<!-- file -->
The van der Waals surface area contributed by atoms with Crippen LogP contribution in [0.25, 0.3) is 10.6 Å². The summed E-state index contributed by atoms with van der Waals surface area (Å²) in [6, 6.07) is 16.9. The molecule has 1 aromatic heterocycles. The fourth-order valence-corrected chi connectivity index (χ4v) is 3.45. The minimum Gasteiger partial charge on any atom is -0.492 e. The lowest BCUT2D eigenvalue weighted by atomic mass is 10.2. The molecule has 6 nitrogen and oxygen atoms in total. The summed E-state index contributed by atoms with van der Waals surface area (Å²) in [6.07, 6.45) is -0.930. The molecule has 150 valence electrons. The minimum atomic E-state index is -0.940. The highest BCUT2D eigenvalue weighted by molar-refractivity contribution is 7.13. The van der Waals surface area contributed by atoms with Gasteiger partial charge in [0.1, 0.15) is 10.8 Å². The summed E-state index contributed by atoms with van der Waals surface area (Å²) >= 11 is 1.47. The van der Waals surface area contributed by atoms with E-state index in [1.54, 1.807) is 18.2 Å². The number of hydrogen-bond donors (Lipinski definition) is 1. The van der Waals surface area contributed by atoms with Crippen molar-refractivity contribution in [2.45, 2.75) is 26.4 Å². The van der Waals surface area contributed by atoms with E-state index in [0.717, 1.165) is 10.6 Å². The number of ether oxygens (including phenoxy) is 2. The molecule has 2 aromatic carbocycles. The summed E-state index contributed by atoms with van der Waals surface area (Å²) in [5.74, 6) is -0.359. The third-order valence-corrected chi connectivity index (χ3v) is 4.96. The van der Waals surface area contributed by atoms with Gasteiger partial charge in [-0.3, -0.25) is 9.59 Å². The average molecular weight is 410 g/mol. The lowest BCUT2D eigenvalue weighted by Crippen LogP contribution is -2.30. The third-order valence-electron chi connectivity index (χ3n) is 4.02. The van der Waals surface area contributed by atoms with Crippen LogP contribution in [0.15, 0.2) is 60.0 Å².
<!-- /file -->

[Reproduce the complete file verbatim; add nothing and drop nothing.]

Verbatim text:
The van der Waals surface area contributed by atoms with Crippen LogP contribution in [0.25, 0.3) is 10.6 Å². The summed E-state index contributed by atoms with van der Waals surface area (Å²) in [6, 6.07) is 16.9. The molecule has 1 aromatic heterocycles. The fourth-order valence-corrected chi connectivity index (χ4v) is 3.45. The minimum Gasteiger partial charge on any atom is -0.492 e. The lowest BCUT2D eigenvalue weighted by atomic mass is 10.2. The molecule has 6 nitrogen and oxygen atoms in total. The summed E-state index contributed by atoms with van der Waals surface area (Å²) in [6.07, 6.45) is -0.930. The molecule has 150 valence electrons. The minimum atomic E-state index is -0.940. The highest BCUT2D eigenvalue weighted by molar-refractivity contribution is 7.13. The van der Waals surface area contributed by atoms with Gasteiger partial charge in [0.1, 0.15) is 10.8 Å². The summed E-state index contributed by atoms with van der Waals surface area (Å²) >= 11 is 1.47. The van der Waals surface area contributed by atoms with E-state index in [1.54, 1.807) is 18.2 Å². The number of hydrogen-bond donors (Lipinski definition) is 1. The van der Waals surface area contributed by atoms with Crippen molar-refractivity contribution in [2.45, 2.75) is 26.4 Å². The van der Waals surface area contributed by atoms with E-state index in [0.717, 1.165) is 10.6 Å². The number of ether oxygens (including phenoxy) is 2. The molecule has 2 aromatic carbocycles. The summed E-state index contributed by atoms with van der Waals surface area (Å²) in [5.74, 6) is -0.359. The third-order valence-corrected chi connectivity index (χ3v) is 4.96. The van der Waals surface area contributed by atoms with Gasteiger partial charge in [-0.3, -0.25) is 9.59 Å². The average molecular weight is 410 g/mol. The lowest BCUT2D eigenvalue weighted by Crippen LogP contribution is -2.30. The third-order valence-electron chi connectivity index (χ3n) is 4.02. The van der Waals surface area contributed by atoms with Crippen LogP contribution in [0.15, 0.2) is 60.0 Å².